Barbed wire pic by Terry Freeman, from Flickr

Barbed wire pic by Terry Freeman, from Flickr

A system in crisis again, the state of UK prisons are as bad now as they were at the time of one of Britain’s worst jail riots, the former most senior judge in England has warned. ‘Prisoners are again being kept in conditions that we should not tolerate’, Lord Woolf explained in an interview with the BBC, calling for a new investigation into the state of the country’s jails. 

‘They [prisoners] are a long way from home and their families can’t keep in touch with them – a whole gamut of things that need to be done and that’s why I would welcome a thorough re-look at the situation and above all trying to take prisons out of politics.’
Lord Woolf, former Lord Chief Justice 

The 1990 riot at Strangeways prison in Manchester resulted in two deaths, hundreds of injuries and £55m worth of damage. The riot sparked disturbances in jails across the country after which Lord Woolf headed a public inquiry into the conditions in prisons, which he concluded were ‘intolerable’, and recommended a major reform of the system. The former lord chief justice has now said conditions are no better than they were during this time.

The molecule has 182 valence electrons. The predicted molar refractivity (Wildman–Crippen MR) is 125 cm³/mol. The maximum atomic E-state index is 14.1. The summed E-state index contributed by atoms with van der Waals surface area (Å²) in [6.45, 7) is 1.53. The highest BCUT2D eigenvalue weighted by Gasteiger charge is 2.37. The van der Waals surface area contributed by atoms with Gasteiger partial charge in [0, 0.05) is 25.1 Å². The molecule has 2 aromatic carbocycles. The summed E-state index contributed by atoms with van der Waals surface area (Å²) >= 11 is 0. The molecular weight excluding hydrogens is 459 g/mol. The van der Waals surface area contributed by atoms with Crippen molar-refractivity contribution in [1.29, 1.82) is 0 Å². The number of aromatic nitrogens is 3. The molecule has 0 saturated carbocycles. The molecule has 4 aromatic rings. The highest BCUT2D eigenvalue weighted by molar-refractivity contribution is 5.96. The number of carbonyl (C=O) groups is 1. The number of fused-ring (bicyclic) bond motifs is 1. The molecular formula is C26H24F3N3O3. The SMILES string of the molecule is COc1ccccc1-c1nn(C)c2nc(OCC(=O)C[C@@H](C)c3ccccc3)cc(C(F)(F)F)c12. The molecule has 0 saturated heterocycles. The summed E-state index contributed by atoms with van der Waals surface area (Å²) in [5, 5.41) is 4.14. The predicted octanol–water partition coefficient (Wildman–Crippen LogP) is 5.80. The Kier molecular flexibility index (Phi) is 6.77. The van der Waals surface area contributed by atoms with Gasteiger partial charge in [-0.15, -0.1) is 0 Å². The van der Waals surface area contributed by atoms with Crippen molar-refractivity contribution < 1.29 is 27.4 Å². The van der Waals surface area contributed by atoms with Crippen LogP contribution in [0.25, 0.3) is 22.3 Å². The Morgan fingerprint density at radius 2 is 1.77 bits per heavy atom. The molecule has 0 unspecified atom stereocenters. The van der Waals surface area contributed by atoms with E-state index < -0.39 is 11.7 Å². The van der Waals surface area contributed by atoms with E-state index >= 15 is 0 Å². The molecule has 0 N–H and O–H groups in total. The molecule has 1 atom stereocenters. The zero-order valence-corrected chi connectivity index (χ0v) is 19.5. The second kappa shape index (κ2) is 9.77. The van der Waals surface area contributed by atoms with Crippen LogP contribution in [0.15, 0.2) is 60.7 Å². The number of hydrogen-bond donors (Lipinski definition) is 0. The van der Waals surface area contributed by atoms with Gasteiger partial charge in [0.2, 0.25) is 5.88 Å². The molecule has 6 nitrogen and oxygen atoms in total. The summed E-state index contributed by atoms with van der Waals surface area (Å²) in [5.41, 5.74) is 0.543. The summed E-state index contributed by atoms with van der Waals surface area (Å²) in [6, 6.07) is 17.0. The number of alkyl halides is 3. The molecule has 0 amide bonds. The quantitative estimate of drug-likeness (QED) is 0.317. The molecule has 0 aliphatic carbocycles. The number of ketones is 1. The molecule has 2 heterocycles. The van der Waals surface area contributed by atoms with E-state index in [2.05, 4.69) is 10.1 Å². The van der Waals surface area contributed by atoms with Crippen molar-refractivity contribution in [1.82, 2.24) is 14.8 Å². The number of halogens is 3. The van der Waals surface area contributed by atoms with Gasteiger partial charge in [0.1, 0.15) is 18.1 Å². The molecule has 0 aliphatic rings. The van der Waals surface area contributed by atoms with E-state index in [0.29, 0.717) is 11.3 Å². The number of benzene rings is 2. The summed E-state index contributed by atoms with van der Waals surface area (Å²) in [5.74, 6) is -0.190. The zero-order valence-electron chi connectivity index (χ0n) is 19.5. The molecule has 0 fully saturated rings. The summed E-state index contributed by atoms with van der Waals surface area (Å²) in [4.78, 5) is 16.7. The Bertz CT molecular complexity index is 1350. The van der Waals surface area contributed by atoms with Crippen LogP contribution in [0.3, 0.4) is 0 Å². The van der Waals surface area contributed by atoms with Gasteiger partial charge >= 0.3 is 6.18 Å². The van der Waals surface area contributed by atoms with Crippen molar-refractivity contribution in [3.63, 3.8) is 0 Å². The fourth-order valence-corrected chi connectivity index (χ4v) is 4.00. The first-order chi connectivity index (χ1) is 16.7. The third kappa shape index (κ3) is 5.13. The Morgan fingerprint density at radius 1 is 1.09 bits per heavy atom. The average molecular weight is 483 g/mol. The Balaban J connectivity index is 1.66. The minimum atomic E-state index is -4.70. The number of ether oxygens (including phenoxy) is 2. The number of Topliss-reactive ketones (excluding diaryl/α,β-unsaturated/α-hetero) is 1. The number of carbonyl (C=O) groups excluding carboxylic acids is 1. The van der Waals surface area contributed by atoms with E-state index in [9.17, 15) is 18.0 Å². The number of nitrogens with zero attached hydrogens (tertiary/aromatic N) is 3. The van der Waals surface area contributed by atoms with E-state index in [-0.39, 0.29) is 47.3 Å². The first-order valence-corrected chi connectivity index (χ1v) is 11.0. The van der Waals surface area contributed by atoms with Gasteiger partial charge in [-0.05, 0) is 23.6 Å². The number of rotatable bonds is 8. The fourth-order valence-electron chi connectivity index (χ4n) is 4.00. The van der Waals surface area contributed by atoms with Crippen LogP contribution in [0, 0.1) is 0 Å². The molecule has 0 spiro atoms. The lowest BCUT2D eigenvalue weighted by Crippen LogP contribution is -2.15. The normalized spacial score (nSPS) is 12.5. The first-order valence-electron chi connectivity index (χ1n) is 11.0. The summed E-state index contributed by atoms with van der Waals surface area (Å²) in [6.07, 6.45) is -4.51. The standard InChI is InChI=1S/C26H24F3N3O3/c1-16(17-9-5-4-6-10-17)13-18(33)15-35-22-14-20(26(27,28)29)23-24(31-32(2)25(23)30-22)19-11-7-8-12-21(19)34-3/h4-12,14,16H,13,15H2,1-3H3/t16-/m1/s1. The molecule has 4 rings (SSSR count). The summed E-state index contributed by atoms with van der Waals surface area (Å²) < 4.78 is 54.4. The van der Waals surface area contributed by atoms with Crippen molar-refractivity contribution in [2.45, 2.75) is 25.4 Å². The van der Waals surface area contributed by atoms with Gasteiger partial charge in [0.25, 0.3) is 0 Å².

Arguing more needs to be done to stop prisoners committing crime once released, Woolf said: ‘People’s re-offending behaviour has not been tackled.’ 

‘Apart from a very small minority, everyone who is in prison is going to come out one day and we should make sure that when they come out they can be properly turned away from crime and can be properly habilitated. I believe that the public want to feel safer and I don’t think they would want to take steps to be tough on crime if it made them even more vulnerable to crime and that is the difficulty and that’s where unfortunately I’m afraid I didn’t win the argument. What is needed is someone who’s younger and more energetic to do another review of the prisons and take the prison situation out of politics.’
Lord Woolf, former Lord Chief Justice

Last week a parliamentary report warned that Government cuts have made a ‘significant contribution to the deterioration in safety’ within prisons. After a year-long inquiry, the cross-party House of Commons Justice Committee aired their concerns over the level of safety in prisons, including a rise in prison assaults and suicides, something that they accused Justice Secretary, Chris Grayling, of ‘publicly downplaying’ the significance of. 


Author: Brooke Perriam

BA Journalism undergraduate (third year), writer and reporter.

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